SIDNER (voiceover): Just two months after those talks failed to get an agreement, a former Israeli defense minister who many Arabs call the Butcher of Beirut for Israel's 1982 invasion of Lebanon made a provocative, heavily guarded visit to the Temple Mount. A holy site in Christianity, Judaism, and Islam. It is also a flash point of contention over who should control it, Israelis or Arabs?

UNIDENTIFIED MALE: The violence that observers believe to be inevitable erupted.

SIDNER (voiceover): Just the first sparks of what became the Second Intifada, a violent and deadly conflict between Israelis and Palestinians over Israeli occupation of the West Bank and Gaza. The Second Intifada would last nearly five years. A half decade fight in which Hamas became known for their routine use of both terror and destruction. BYMAN: Over time, more and more of Israel came into range as Hamas's weapons got better and better. Also, the number of rockets and missiles increased.

SIDNER (voiceover): Israeli forces demolished over 4,000 Palestinian homes and arrested thousands. Israel shut down and bombed ministries and infrastructure, trying to coerce Palestinian leaders to end the violence. Between 2000 and 2005, there were over 4,300 registered fatalities, with a Palestinian to Israeli ratio of just over three to one. Finally, in February 2005, came this announcement from the Palestinian authority and Israel.

MAHMOUD ABBAS, PRESIDENT OF THE STATE OF PALESTINE (through translator): We have agreed with the Prime Minister Ariel Sharon to cease all acts of violence.

SIDNER (voiceover): Later that year, Israel unilaterally began implementing its so-called disengagement plan to evacuate Israel's settlements, and military posts from Gaza and a section of the West Bank. Thousands of settlement residents lost their homes.

EL-HADDAD: It was both a physical but also a psychological disengagement on behalf of the Israelis from Gaza. It was no longer their problem.

NICHOLAS KRISTOF, COLUMNIST, THE NEW YORK TIMES: That was a very, very difficult, painful step for Israel to take, to pull settlers out. And how did Palestinians respond? By shooting rockets. And there is some truth to that. It's also true, though, that when Israel pulled out of Gaza, it continued to envelope it in a blockade.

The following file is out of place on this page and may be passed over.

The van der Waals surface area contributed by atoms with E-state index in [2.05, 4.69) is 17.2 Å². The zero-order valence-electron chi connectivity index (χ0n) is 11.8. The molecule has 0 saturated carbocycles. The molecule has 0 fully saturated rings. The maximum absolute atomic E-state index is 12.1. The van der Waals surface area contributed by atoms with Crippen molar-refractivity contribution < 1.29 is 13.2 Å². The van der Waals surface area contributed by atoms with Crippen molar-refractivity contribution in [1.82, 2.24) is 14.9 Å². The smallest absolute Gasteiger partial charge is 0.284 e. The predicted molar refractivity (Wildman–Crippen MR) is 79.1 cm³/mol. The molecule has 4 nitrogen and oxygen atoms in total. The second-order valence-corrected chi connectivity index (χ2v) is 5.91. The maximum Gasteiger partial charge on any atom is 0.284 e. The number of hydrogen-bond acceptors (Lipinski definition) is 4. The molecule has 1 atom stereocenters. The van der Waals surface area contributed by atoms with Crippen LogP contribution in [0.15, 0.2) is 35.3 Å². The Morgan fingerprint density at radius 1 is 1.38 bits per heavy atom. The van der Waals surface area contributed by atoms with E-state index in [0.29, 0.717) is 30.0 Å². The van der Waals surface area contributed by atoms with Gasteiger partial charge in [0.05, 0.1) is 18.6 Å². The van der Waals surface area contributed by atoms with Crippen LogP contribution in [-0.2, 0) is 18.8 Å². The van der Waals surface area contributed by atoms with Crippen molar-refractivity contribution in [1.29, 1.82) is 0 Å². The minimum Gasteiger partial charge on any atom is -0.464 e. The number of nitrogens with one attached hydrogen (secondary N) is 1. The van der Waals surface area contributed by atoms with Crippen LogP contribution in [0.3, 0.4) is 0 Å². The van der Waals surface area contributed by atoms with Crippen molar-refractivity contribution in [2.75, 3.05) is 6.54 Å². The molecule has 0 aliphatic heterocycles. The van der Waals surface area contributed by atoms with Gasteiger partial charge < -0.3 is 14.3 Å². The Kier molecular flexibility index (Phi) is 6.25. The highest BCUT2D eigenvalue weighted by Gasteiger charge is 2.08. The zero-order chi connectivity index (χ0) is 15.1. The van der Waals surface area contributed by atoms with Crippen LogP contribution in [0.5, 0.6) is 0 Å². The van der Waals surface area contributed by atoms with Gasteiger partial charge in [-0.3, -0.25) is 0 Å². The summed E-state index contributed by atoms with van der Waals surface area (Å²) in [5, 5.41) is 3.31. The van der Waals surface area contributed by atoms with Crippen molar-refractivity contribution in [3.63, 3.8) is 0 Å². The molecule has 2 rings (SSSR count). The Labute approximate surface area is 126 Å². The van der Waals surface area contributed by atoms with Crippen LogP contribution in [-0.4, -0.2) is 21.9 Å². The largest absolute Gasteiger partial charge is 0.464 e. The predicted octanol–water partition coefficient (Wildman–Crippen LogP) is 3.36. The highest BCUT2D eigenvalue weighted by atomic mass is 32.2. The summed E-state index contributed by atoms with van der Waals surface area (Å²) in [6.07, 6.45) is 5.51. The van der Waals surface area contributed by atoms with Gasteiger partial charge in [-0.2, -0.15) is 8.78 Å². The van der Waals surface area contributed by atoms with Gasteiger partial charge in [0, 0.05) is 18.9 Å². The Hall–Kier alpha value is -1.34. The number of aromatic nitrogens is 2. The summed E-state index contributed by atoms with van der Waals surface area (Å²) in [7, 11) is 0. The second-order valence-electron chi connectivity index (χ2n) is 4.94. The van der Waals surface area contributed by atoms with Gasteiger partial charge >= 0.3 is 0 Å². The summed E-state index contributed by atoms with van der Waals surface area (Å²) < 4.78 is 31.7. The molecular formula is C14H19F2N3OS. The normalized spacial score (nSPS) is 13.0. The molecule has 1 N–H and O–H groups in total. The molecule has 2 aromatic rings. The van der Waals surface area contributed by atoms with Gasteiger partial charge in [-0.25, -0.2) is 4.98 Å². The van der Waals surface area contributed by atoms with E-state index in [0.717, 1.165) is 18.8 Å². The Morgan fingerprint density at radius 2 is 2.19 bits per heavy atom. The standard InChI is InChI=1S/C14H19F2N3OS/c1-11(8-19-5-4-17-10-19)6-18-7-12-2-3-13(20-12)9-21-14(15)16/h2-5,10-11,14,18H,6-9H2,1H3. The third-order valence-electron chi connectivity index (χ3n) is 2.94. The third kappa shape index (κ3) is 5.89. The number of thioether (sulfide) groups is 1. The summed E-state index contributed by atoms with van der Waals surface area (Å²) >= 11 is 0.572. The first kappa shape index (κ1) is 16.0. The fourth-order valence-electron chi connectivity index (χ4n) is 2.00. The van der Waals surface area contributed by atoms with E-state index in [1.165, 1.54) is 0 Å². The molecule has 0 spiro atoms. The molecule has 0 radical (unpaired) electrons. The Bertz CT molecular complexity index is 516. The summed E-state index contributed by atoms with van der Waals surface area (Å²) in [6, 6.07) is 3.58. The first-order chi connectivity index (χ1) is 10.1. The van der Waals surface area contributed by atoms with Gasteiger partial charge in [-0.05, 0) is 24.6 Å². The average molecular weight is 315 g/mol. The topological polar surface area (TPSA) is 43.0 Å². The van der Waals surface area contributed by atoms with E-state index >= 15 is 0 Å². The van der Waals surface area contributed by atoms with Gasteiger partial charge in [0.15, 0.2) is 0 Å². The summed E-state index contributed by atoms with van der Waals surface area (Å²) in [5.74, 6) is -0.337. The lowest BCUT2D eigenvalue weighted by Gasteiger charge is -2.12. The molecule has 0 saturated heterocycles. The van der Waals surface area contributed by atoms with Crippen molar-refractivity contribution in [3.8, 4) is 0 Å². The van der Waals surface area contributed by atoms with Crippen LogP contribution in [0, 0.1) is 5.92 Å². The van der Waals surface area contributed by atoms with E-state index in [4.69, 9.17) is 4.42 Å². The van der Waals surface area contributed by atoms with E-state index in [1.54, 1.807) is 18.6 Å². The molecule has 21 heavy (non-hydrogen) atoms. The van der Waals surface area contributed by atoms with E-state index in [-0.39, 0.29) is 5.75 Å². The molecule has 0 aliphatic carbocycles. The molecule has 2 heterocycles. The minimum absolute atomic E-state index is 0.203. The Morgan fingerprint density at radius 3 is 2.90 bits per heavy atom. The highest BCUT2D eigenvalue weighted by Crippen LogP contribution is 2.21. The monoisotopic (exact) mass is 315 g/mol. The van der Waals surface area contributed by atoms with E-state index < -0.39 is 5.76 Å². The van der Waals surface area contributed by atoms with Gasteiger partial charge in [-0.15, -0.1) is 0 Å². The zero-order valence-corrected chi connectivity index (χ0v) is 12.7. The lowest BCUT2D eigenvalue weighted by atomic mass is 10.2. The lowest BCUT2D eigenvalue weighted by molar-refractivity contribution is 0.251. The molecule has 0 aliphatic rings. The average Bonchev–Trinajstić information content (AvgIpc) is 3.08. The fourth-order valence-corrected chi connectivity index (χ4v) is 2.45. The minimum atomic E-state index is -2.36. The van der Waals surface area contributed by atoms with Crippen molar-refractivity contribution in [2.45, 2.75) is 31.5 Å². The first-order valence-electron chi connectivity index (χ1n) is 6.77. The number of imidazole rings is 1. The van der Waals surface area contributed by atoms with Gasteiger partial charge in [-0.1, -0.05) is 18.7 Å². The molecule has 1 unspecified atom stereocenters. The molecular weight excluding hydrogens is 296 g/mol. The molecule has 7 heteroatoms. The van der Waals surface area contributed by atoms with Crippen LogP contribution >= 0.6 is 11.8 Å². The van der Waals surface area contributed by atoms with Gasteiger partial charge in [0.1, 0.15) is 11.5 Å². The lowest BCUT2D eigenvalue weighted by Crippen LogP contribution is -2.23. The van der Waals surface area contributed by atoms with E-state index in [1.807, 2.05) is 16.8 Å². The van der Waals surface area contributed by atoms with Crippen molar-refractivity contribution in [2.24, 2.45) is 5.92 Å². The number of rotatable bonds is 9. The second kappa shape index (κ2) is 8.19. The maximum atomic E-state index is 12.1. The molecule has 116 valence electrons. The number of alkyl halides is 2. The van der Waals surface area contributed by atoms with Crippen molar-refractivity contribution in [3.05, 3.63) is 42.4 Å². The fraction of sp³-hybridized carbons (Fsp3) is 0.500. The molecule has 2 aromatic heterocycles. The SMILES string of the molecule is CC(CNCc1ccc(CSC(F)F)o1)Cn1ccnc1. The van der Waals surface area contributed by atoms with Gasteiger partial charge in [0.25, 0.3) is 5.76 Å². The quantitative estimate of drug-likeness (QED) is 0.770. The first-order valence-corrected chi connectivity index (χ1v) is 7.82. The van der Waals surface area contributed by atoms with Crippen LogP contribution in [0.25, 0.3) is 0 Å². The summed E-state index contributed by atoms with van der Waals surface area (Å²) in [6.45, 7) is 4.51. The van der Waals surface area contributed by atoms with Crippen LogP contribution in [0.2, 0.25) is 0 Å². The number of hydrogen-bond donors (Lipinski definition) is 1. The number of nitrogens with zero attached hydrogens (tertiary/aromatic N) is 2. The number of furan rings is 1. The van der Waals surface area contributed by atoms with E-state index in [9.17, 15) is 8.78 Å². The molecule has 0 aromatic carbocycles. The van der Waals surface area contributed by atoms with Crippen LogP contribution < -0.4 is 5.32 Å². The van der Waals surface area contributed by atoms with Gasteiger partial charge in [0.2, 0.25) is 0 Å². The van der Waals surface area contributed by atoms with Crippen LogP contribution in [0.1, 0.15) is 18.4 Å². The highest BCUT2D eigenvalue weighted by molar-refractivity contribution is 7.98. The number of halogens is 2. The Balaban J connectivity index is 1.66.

SIDNER (voiceover): A blockade to isolate Hamas and attempt to prevent smuggling of weapons, but it also severely limited the transport of basic necessities for Palestinian citizens in Gaza.

BACONI: The blockade was quite horrific. There was an immediate collapse in the quality of life in Gaza. Medicines, food items, water, all of the items of a normal life were immediately suspended. And the immediate impact was a significant increase in poverty and destitution.

EL-HADDAD: The years directly after the Israeli disengagement from Gaza in 2005, leading up to the Palestinian elections in 2006 saw an unprecedent wave of violence. I remember being in the city where I was raising my young son and feeling unsafe to simply go out about my daily life in the streets.

SIDNER (voiceover): And from Gaza, Hamas continued to terrorize Israel.

BACONI: So, Israel was operating under the assumption despite 2 million Palestinians being imprisoned, it could still expect calm. What Hamas was doing was during this period shattering that illusion, so every few months if not years, it would fire rockets in order to force Israel to reconsider.

SIDNER (voiceover): In 2006, nearly a year after the announcement of the ceasefire, elections for the Palestinian legislative council were held in Gaza.

CHRISTIANE AMANPOUR, CNN CHIEF INTERNATIONAL ANCHOR: This fitted (ph) and smelly bleak tunnel is --

SIDNER (voiceover): CNN's Chief International Correspondent Christiane Amanpour covered that election and its aftermath.

AMANPOUR: It was very clear that that election was insisted upon by the administration of George W. Bush and Condoleezza Rice and that group of Americans who believed that the Iraq War of 2003 would bring democracy to the wider Middle East. This was a very flawed assumption. And the Americans insisted on this election, even though the Israelis and the Palestinian authority, the legitimately, internationally accepted and recognized Palestinian authority, warned the United States not to let this election go ahead because they feared the Hamas would prevail, and that is exactly what happened.